PS: This argument can also be made in the case of medicine and finance, by the way. And countless other things no doubt. There are certain problems that a society should not let its members profit from solving, because, if they do, members of that society will have an interest in producing the problems themselves.

Friday, January 15, 2010

On Music

"[Music is] the cause of everything that's gone wrong in the world. The dirty music. The young are violent because they have no inner life. And they have no inner life because they have no thoughts. And they have no thoughts because they know no words. And they know no words because they never speak. And they never speak because the music's too loud." (Quentin Crisp)

I remember reading this statement many years ago, excerpted in Harper's Magazine. I think, at some level, it has shaped my views on a great many things. But I do like the music loud sometimes. I'm just not sure it's good for my inner life.

Tuesday, January 12, 2010

Obscurity and Violence

Many thanks to Thomas Presskorn for solving the puzzle of the last post! Obscurity is to violence as knowledge is to power, as intuition is to institution. Violence is "done to" someone in undoing them. Darkness is "seen as" something in not seeing it. In obscurity, we experience something "as dark"; in violence, we experience someone "to hurt" them.

Moreover, though initially surprisingly, we may oppose clarity to obscurity. But clarity is already homologous with intensity. That is, clarity is to obscurity as intensity is to violence. Opposites? Is intensity the opposite of violence? Well, clarity is actually not really the opposite of obscurity. It is light, not sight, against the dark, after all. But there is actually a sense in which the intensity of a boxing match or hockey game can degenerate into violence. It becomes violence when the tension between the subjects is lost.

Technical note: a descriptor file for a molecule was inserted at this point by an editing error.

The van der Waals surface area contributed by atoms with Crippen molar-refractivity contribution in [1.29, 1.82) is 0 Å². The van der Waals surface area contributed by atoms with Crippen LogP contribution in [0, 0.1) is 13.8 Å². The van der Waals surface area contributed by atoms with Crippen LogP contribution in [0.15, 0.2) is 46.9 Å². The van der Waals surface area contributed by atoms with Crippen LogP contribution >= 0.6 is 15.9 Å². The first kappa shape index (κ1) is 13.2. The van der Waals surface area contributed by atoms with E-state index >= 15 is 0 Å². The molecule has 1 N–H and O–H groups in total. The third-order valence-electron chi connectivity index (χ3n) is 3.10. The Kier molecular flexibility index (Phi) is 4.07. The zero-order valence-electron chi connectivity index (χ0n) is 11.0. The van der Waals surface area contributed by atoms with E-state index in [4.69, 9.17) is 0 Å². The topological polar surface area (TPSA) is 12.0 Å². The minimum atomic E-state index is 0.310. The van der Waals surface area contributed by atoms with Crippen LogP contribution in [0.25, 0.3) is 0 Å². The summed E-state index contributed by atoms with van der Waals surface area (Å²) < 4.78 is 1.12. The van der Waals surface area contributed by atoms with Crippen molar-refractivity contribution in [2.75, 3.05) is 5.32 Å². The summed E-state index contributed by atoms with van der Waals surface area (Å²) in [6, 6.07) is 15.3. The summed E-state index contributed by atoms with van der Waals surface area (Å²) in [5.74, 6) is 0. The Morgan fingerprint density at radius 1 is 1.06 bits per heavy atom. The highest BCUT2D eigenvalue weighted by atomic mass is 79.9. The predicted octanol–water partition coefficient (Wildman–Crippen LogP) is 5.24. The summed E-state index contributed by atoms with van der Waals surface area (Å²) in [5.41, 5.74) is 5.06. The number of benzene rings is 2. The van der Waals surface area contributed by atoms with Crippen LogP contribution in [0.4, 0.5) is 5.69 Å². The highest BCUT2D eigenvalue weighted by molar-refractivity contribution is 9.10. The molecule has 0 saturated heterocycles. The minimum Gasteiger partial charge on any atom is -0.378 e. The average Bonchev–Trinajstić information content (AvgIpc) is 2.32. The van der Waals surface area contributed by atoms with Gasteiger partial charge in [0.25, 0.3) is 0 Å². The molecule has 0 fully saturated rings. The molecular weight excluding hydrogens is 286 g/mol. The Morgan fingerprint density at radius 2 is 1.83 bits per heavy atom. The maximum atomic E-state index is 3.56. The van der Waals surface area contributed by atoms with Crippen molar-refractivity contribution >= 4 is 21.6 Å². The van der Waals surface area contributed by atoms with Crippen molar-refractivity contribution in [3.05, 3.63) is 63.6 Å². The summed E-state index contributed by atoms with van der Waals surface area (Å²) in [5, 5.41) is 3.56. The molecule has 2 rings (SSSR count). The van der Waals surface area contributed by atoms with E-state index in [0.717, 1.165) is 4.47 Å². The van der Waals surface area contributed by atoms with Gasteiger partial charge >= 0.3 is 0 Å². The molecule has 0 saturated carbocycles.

A fight is not always violence. It is often a contest. Violence eradicates the position of the subject. Darkness conceals the object.

New problem: Light is to dark as ________ is to hurt. Hint: ________ will also be to power as light is to knowledge.

Tuesday, January 05, 2010

Intuition & Institution

This year I will make an effort to post formal pangrammatical exercises more often.

Keep in mind that "the pangrammaticon" is the general likeness of articulations of knowledge to articulations power. A pangrammatical exercise consists in completing the general formula "_________ is to knowledge as _________ is to power".

Here's one that occurred to me over the Christmas break. First, some background:

The world produces, reproduces, and transforms intuitions. This is a natural process. An intuition is a sensation that is immediately "seen as" something. Without intuition (immediate seeing), no perception (mediated seeing). Intuition constitutes our experience of objects (determined whatnesses).

History produces, reproduces, and transforms institutions. This is a cultural process. An institution is a motion that is immediately "done to" someone. Without institution (immediate doing), no action (mediated doing). Insitution constitutes our experience of subjects (determined whonesses).

Now, it seems to me that there is a kind of doing-to-someone that is necessarily immediate and eminently fundamental: violence. It is by holding back from violence that properly "institutional" experience and subjects in the usual sense can emerge. If all doing were violence, experience would probably not be possible.

So what is the corresponding ("homologous") seeing-as-something? _________ is to intuition as violence is to institution. If violence is a kind of deed that we must refrain from in order to engage, properly speaking, in "action", then what sort of sight must we avert ourselves from in order to have proper "perceptions"? One hint might be that violence is to "the social" as _________ is to "the material". Violence is an immediate experience that affects our mediated experience of who "we" are. We are looking for an immediate experience that likewise affects our mediated experience of what "stuff" is.